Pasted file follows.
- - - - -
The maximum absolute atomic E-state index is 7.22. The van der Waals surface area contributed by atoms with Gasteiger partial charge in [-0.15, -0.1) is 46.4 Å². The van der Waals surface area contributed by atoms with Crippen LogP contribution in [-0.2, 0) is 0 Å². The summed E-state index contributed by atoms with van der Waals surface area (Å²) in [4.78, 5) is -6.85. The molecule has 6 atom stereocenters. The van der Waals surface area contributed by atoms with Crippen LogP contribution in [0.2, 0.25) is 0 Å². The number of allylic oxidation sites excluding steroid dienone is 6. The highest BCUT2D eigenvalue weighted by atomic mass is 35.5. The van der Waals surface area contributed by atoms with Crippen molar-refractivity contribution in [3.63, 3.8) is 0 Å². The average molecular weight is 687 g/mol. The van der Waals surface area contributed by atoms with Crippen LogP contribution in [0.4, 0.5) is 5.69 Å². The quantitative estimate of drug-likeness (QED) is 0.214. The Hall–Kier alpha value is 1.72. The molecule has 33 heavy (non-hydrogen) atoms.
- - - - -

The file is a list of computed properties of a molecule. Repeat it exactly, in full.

The maximum absolute atomic E-state index is 7.22. The van der Waals surface area contributed by atoms with Gasteiger partial charge in [-0.15, -0.1) is 46.4 Å². The van der Waals surface area contributed by atoms with Crippen LogP contribution in [-0.2, 0) is 0 Å². The summed E-state index contributed by atoms with van der Waals surface area (Å²) in [4.78, 5) is -6.85. The molecule has 6 atom stereocenters. The van der Waals surface area contributed by atoms with Crippen LogP contribution in [0.2, 0.25) is 0 Å². The number of allylic oxidation sites excluding steroid dienone is 6. The highest BCUT2D eigenvalue weighted by atomic mass is 35.5. The van der Waals surface area contributed by atoms with Crippen molar-refractivity contribution in [3.63, 3.8) is 0 Å². The average molecular weight is 687 g/mol. The van der Waals surface area contributed by atoms with Crippen LogP contribution in [0.4, 0.5) is 5.69 Å². The quantitative estimate of drug-likeness (QED) is 0.214. The Hall–Kier alpha value is 1.72. The molecule has 33 heavy (non-hydrogen) atoms.